Police Transition

In May, the Estacada City Council voted to terminate their longstanding law enforcement contract with the Clackamas County Sheriff’s Office in favor of awarding the contract to the Sandy Police Department.

Dodrill had been the lone vote against the change.

Dodrill admits to having been nervous about the transition.

“I think of all the councilors, I had the biggest concern about the change. It was a little scary because Clackamas County has been our police force for so long and we didn’t have any obvious problems with them,” he said. “This was about saving a big chunk of money.”

However, Dodrill is quick to admit that he is no longer concerned.

“This new contract with the Sandy Police has been phenomenal,” he said. “My concerns I had were not warranted evidently. The concerns I had haven’t surfaced at all.”

Water rules controversy

Dodrill said the recent city water rules controversy has been the biggest challenge he has had to face as mayor so far.

Years ago, the city of Estacada received a sizable federal loan for water improvements, including a major upgrade to the water treatment plant.

A 2009 audit revealed that the city was not in compliance with several loan requirements.

In an effort to come into compliance with the loan, the city is requiring seven property owners whose property abuts the city’s water system to connect to that system.

The seven property owners stand to be financially responsible for thousands of dollars in system development charges (SDC) in addition to a monthly water bill.

“At this point, that’s been my biggest challenge and staff is even now working really hard to find an equitable solution and I think we found one that they’re going to be really happy with,” Dodrill said.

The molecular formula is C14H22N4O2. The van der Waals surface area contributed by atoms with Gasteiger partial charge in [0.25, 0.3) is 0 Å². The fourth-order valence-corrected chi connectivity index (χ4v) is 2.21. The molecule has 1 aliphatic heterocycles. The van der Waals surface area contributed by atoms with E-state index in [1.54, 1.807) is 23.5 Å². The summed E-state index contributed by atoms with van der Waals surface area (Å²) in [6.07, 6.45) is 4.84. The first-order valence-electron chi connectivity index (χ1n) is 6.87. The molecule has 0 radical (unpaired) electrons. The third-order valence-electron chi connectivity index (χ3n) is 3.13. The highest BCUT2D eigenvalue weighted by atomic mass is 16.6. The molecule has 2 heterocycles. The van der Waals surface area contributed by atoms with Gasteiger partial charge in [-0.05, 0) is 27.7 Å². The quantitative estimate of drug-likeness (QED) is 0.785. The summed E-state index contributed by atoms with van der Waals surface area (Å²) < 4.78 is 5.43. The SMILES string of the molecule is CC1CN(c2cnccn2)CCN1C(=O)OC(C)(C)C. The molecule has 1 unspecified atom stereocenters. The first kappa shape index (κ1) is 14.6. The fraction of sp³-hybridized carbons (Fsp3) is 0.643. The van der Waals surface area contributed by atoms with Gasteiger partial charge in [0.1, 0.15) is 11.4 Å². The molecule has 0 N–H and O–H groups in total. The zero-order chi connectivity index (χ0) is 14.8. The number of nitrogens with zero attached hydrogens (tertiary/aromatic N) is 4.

Dodrill said that solution will be made public at the next council meeting on Monday, Nov. 25.


Dodrill is simultaneously holding leadership roles in city government and the Baptist church.

“People have commented and continue to comment that it’s kind of a unique combination of roles being a pastor and a mayor,” Dodrill said. “I don’t see it as a weird combination since they’re both roles to serve people.”

In that sense, Dodrill said he doesn’t see his role as mayor as political.

Dodrill also doesn’t see partisanship as playing a role in Estacada city government.

“I couldn’t tell you what (Republican or Democrat) the councilors are... I haven’t asked them, and I don’t think I need to,” he said.

Looking ahead

In addition to continuing the effort to revitalize downtown Estacada, Dodrill said he would like to see businesses come to the Estacada Industrial Campus.

Among other goals, Dodrill said that he would like to bring the Cazadero and Springwater biking and walking trails to Estacada.

“In my tenure I want to be as proactive as we can be to see those trails come to Estacada and beyond,” he said.

Throughout the interview, Dodrill emphasized his “positive approach” to governing the city.

“I hope that I can serve well and whenever I’m done being mayor and I look back on it, I can say ‘I did some good things’ and the city can look back on it and say ‘yeah, some good things happened,’” Dodrill said.